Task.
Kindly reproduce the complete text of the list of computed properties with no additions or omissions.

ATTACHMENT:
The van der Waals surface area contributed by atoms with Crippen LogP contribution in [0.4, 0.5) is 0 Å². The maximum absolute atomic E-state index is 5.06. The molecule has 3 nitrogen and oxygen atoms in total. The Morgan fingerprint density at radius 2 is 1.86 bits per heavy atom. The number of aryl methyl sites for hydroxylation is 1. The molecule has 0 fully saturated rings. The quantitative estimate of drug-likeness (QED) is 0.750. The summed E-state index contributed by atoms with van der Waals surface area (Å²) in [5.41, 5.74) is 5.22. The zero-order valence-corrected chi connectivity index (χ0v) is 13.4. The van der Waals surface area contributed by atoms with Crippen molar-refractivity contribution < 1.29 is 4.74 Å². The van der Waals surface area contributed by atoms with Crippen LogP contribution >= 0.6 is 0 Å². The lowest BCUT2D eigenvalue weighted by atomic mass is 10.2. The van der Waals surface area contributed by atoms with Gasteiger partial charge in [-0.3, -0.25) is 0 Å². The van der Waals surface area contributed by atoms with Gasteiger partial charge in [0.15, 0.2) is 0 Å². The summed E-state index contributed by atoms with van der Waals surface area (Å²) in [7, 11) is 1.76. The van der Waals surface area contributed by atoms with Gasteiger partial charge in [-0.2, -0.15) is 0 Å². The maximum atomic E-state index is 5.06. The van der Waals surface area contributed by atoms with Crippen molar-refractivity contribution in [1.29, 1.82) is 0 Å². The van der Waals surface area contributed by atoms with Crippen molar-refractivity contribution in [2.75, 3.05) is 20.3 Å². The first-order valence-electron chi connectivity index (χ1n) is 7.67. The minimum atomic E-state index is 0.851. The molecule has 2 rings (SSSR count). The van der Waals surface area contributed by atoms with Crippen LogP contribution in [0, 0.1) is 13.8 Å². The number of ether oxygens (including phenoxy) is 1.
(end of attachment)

The van der Waals surface area contributed by atoms with Crippen LogP contribution in [0.4, 0.5) is 0 Å². The maximum absolute atomic E-state index is 5.06. The molecule has 3 nitrogen and oxygen atoms in total. The Morgan fingerprint density at radius 2 is 1.86 bits per heavy atom. The number of aryl methyl sites for hydroxylation is 1. The molecule has 0 fully saturated rings. The quantitative estimate of drug-likeness (QED) is 0.750. The summed E-state index contributed by atoms with van der Waals surface area (Å²) in [5.41, 5.74) is 5.22. The zero-order valence-corrected chi connectivity index (χ0v) is 13.4. The van der Waals surface area contributed by atoms with Crippen molar-refractivity contribution < 1.29 is 4.74 Å². The van der Waals surface area contributed by atoms with Crippen LogP contribution >= 0.6 is 0 Å². The lowest BCUT2D eigenvalue weighted by atomic mass is 10.2. The van der Waals surface area contributed by atoms with Gasteiger partial charge in [-0.3, -0.25) is 0 Å². The van der Waals surface area contributed by atoms with Gasteiger partial charge in [0.15, 0.2) is 0 Å². The summed E-state index contributed by atoms with van der Waals surface area (Å²) in [7, 11) is 1.76. The van der Waals surface area contributed by atoms with Gasteiger partial charge in [-0.2, -0.15) is 0 Å². The maximum atomic E-state index is 5.06. The van der Waals surface area contributed by atoms with Crippen molar-refractivity contribution in [1.29, 1.82) is 0 Å². The van der Waals surface area contributed by atoms with Crippen molar-refractivity contribution in [2.75, 3.05) is 20.3 Å². The first-order valence-electron chi connectivity index (χ1n) is 7.67. The minimum atomic E-state index is 0.851. The molecule has 2 rings (SSSR count). The van der Waals surface area contributed by atoms with Crippen LogP contribution in [0, 0.1) is 13.8 Å². The number of ether oxygens (including phenoxy) is 1.